Sitting down to write this has been really difficult. And I don’t say that because what happened was terribly traumatic or changed any integral part of me. Today I decided to write in pencil rather than pen, something I rarely do. This entire event just felt very undefined, vague — it was neither black nor white but lay in an ambiguous grey area leaving me feeling unsure and uneasy. He was someone I’d hooked up with before; a friend. But it was nothing serious. As we entered the cramped bathroom, already lined with beer and sweat from its previous prey, he says “nothing real is going to happen here,” insinuating that we weren’t going to have sex. But he proceeded to finger me aggressively despite my clear discomfort and hesitation, putting one finger after another inside me as if it were a challenge. “Let’s see how many we can get up there” he comments excitedly. “No, let’s not” I respond, already dismayed by the immediacy our clothes were off. I start to dress again, moving away from the toilet where he is sitting below me. “What about me?” He inquires. “What about you?” I wish I had responded. Instead I kind of sigh, move my head aside and oblige to giving him a half ass hand job. We leave the crawl space of a bathroom and go our seperate ways. I never hooked up with him again, in part because in reflection I realized how gross and not-okay that hookup was but also because he went back to his previous girl friend. What I can’t stop thinking about are those opening remarks: “we’re not doing anything real”. By deeming sex as the only “real” sexual exchange between people we only associate sexual assault with sex itself despite their being countless other forms assault can take. Leaving all this ambiguous space dissuades people from knowing how they should act in sexual situations. I was angry and upset for a variety of reasons — him assuming my not being a virgin would mean I would automatically want to do whatever, him treating sexually as if it were an exchange, that I owed him something, and that I’ve heard countless other girls experience the same imbalances over and over again.
My dad and I were discussing frat culture the other day. As I voiced my concerns about how women are treated in that environment he rebuts my concerns by saying he is sure frat guys treat the women they love with respect. But that is not what concerns me. What is worrying and disheartening is not how certain men in our society treat the women they love, it’s the women they don’t love–the random hookups and meaningless affairs; the girl I was that night. Assault does not just pertain to sex and blatant forcefulness — imbalances and subtle oppression lurk in the crawl spaces of so many interactions. Shine light on them with actions and words. If I don’t say anything, he will never know he did something wrong and the vicious cycle of oppression will just continue, so let’s speak up.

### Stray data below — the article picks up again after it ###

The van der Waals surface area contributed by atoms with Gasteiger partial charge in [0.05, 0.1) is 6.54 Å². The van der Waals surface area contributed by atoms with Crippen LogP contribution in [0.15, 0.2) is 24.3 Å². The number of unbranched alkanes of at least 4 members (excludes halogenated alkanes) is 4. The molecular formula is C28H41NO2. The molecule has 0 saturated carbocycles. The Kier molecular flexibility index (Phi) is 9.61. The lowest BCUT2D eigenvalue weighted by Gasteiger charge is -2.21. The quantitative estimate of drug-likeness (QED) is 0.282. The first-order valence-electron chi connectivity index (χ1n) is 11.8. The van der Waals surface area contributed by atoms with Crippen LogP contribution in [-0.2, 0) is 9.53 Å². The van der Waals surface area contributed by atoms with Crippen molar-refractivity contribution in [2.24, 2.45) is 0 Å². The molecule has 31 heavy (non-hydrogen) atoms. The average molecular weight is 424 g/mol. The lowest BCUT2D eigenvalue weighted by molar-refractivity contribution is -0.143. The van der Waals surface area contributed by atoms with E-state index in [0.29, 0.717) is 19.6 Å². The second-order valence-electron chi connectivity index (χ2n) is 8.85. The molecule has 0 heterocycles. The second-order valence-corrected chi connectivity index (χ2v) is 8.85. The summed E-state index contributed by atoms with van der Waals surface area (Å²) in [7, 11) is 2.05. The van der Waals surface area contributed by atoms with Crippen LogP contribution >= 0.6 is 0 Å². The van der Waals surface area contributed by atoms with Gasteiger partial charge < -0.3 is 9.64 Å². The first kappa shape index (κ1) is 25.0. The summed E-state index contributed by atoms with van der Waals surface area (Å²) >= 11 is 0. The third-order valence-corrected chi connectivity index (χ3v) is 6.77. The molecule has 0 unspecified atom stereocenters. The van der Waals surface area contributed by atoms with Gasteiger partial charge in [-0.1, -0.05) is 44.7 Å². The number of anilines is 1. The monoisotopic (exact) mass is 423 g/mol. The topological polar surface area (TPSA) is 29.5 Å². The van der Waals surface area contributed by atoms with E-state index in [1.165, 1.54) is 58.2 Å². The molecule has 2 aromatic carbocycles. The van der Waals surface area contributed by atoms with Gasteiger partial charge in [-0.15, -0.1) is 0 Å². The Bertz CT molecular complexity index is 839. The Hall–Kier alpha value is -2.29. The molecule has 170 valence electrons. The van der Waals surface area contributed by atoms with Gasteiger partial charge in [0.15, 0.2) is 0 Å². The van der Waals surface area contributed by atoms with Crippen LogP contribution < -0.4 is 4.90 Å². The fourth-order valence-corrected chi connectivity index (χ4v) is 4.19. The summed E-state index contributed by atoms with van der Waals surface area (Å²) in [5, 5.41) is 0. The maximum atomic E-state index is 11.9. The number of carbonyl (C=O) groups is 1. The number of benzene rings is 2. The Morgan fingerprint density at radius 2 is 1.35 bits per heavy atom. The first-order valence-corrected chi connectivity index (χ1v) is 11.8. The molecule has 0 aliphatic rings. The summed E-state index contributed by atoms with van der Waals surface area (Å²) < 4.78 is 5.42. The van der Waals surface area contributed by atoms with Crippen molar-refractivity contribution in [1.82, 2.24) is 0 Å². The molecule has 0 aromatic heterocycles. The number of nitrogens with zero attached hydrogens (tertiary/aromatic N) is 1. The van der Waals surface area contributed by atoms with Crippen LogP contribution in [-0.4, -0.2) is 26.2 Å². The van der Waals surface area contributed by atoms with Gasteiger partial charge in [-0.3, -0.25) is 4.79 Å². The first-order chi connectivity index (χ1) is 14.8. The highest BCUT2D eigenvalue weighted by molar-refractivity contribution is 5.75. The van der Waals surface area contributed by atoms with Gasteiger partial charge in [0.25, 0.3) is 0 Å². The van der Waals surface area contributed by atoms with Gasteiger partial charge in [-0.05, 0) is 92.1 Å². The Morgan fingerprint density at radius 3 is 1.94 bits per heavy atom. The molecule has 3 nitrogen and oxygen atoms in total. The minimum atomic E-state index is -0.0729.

The boys I hookup with hate asking questions. We’ve all sat in health class and listened to Mr. G describe consent as an ongoing conversation, But questions like “Do you like this?” and “Would you do X?” and “Is this okay?” and “Did you finish?” are questions no one ever even thought to ask me until just this past year. If our hookup culture is anything, it is notoriously silent on all fronts. In sexual encounters where this culture of silence feels most prominent, I have this image of myself that pops into my head wherein I am just a trash can with my name scrawled on it in sharpie. I can’t talk, I can’t move, I can only hold things. I call it a sexual receptacle.
The first time I conjure up this image I am in tenth grade, making out with my boyfriend when he starts to push on the top of my head. At first I think maybe this is just him trying to be sexy–a misguided attempt to be hot by being rough. But he keeps pushing, and it’s not painful or uncomfortable and I don’t feel unsafe, it’s just constant–almost in the background. And I realize that he thinks he is posing a question. To him, this is equivalent to asking politely for a blowjob. I silently push back, a firm “no,” holding my lid tightly shut.
The second time this happens, I am in the middle of a subway car on my way to a party, talking to an upperclassman who wants to know whether he has a shot with my friend. I tell him I think she might be interested in someone else, and he looks dejected for a minute before leaning in and kissing me. I pull away, refusing his offer. He looks at me, vaguely surprised. I stare back. He leans in again and I, pushed back against the wall of the car, reluctantly oblige, my lid pried open.
A few weeks later I am with the same boy at a different party. I am talking with friends when he approaches and puts his arm around me. I walk away, pretending to go join another conversation across the room. He follows me a moment later and drapes his arm back across my shoulder. I silently shrug it off, give a small smile and pretend I need to use the bathroom. I spend the rest of my night dodging eager arm attached to clueless guy, once again stuck in the position of having to defend my space.
In too many of my sexual encounters, verbal conversation seems replaced by a kind of sexual charades–clarity and consideration sacrificed out of fear that talking will ruin “the mood.” That rocks though, because I hate “the mood,” because a lot of the time “the mood” is absolutely toxic. A lot of the time, “the mood” seems to promote unwilling silence and and utter lack of interest in the other person’s comfort. I hate the mood because the mood makes me a receptacle: ready and eager to give you head, something to do with your tongue or your arm. Slowly, though, I am learning not to take shit from the boys I hook up with–to talk to them and demand that they talk to me. With words, not actions.